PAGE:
“Disability gets treated as a plot device, conceived solely to further Adonis’ story.”
Title: Creed II
Director: Steven Caple Jr. 👨🏽🇺🇸
Writers: Story by Cheo Hodari Coker 👨🏾🇺🇸 and Sascha Penn 👨🏼🇺🇸 and screenplay by Sylvester Stallone 👨🏼🇺🇸 and Juel Taylor 👨🏾🇺🇸
Reviewed by Li 👩🏻🇺🇸
—MILD SPOILERS AHEAD—
In 2015, Ryan Coogler produced a cinematic masterpiece with the first Creed film. I remember the revelatory experience of watching a Black protagonist traverse the classic hero’s journey, but instead of Rocky Balboa (Sylvester Stallone), or Micky Ward (Mark Wahlberg), or any number of white athletes who had graced the screen before him, Adonis Creed (Michael B. Jordan) brought a fresh perspective and jolted the franchise into modernity.
The formula remains the same: a sweeping tale of underdog-to-contender-to-champion that’s been repeated to death in sports films overall. But by incorporating Adonis’ Blackness in subtle ways, like watching him take care of Bianca’s (Tessa Thompson) hair in a moment of deep intimacy, Coogler gave us new tools to talk about the same, core human emotions.
Director Steven Caple Jr. threads that same needle with grace. Adonis and Bianca are protagonists first and Black characters second, imbued with a naturalness that could only have come lived experience. This is no The Blind Side, is all I’m saying.
Unfortunately, the actual crafting of the narrative does fall short. Caple spends far too long on set-up, with a meandering first hour that I had trouble remembering even after I’d just left the theater. But the stellar, Rocky-worthy training montages and exciting fight scenes make up for uneven pacing.
Where Creed II truly shines is its cinematography. The film looks and feels more expensive than its $50 million budget, through crisp visuals, dramatic lighting, and engrossing action. It’s true the emotional components of Adonis’ daddy issues and Rocky’s insistence on “having heart” didn’t connect for me, but the sheer polish of Creed II warranted a good time and left me sans buyer’s remorse.
Creed II might technically pass the Bechdel Test, but in spirit, it fails utterly. The one piece of dialogue exchanged between two women takes place at the dinner table, with Adonis, his mother Mary Anne (Phylicia Rashad), and Bianca seated around it. Mary Anne asks Bianca what’s new in her life and Bianca replies that she got signed to a record label. And there we have it, the Bechdel Test pass! But immediately, the conversation turns to the possibility of Bianca being pregnant. Sigh.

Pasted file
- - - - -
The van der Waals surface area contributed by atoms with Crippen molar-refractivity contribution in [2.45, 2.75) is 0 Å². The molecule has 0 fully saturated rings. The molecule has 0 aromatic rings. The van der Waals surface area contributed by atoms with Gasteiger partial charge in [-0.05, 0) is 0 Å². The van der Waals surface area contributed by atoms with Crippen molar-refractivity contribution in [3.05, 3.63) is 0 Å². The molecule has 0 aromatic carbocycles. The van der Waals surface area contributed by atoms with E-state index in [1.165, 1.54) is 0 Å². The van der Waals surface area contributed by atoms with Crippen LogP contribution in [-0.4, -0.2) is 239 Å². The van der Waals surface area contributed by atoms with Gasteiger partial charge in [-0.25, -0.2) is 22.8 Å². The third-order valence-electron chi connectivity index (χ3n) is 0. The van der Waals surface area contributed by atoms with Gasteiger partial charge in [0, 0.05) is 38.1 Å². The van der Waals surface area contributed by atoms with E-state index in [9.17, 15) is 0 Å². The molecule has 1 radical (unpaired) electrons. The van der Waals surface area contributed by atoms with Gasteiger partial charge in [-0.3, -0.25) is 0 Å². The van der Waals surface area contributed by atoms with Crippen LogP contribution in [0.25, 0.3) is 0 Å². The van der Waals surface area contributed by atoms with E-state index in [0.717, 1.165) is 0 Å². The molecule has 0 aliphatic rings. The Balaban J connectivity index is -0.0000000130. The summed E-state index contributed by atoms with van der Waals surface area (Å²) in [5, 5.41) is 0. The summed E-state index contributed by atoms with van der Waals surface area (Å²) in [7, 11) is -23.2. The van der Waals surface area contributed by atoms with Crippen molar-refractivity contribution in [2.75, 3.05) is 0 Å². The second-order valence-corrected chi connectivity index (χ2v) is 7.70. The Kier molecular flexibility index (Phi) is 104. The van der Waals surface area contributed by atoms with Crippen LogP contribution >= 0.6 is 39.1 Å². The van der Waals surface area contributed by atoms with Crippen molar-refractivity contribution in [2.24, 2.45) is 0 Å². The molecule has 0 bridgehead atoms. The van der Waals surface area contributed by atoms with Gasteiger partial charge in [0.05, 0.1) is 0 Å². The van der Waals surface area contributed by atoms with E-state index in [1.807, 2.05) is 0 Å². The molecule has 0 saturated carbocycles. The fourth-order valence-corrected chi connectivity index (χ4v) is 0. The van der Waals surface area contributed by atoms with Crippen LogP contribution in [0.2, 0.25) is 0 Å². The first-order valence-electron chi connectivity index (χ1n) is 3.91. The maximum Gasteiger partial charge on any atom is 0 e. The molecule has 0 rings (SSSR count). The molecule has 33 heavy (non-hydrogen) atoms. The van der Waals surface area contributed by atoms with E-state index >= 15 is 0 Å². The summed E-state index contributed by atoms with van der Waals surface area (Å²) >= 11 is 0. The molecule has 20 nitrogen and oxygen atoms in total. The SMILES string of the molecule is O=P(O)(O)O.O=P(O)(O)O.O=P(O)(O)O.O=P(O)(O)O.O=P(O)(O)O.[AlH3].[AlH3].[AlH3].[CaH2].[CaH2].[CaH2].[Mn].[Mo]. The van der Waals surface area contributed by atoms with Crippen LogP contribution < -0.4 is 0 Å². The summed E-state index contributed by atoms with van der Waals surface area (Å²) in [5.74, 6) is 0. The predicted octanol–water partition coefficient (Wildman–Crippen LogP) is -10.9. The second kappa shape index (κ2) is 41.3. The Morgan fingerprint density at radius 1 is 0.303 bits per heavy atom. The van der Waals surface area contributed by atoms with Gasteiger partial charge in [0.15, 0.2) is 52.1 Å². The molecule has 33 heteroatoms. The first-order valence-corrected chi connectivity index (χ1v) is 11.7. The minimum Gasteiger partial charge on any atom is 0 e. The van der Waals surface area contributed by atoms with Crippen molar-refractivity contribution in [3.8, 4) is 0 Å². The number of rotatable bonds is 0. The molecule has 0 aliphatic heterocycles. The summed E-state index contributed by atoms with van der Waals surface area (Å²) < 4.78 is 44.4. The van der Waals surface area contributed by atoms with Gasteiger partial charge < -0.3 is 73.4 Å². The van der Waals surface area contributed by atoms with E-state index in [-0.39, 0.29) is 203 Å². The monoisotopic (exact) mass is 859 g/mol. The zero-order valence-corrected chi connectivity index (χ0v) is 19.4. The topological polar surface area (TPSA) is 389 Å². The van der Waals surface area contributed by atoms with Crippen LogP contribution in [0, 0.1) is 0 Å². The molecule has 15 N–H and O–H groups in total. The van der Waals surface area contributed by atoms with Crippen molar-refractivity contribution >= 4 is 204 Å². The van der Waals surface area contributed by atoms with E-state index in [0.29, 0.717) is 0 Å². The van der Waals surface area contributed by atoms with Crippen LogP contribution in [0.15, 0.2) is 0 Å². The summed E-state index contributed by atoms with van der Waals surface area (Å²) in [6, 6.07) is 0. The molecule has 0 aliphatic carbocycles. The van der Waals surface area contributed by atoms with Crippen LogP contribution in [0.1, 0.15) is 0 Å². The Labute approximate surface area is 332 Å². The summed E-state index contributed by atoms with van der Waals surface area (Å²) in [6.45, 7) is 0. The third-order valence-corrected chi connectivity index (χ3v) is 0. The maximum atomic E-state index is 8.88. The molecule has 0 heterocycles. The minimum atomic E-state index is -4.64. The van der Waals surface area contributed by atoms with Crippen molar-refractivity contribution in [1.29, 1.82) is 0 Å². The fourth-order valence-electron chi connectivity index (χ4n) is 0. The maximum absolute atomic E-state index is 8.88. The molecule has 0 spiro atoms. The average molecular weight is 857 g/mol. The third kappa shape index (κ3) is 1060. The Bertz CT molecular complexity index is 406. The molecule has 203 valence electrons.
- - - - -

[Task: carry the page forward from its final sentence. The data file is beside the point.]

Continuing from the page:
While Creed II does deserve accolades for being a Black-directed and Black-led film, the way its treats its women as vehicles of emotional support feels retrograde. Writer Princess Weekes details the situation excellently in her piece for The Mary Sue, but in short, Bianca deserves more than she’s given. Writers tried to render a three-dimensional person, through a thin backstory and some goals we’re told about, but seldom shown. She simply comes off as a slightly updated version of Rocky’s Adrian, like an accessory to Adonis’ life. Bianca’s his rock, his “heart”—she’s the home Adonis gets to return to, after going out and being a Man’s Man who lifts boulders with his head while she stays back to be a single mom for awhile, her dreams of being a musician on hold even as her hearing continues to degenerate.
It's a frustrating gender dynamic that seldom budges from the big screen, and whether it's A Star is Born or Creed II, these blockbusters are telling viewers that the emotional needs of men override the well-being of the women around them. Adonis gets unflagging support from Bianca, even when he's completely lost in his own turmoil. Meanwhile, Bianca struggles through an entire pregnancy with a mentally absent husband and just Adonis' mother for support—because we never once see Bianca with any friends or family of her own. Seriously, why doesn't she have any friends or family?
Look, I always knew this was going to be a film that glorifies masculinity. But I’d hoped for a more modern take on what that even means in 2018. Instead, we’re treated to the outdated version of “manhood”—one that relies on women taking the brunt of emotional labor while men receive pardons and adulation. At one point, Mary Anne advises Bianca that she has to be there for Adonis. But who’s going to be there for Bianca and her baby?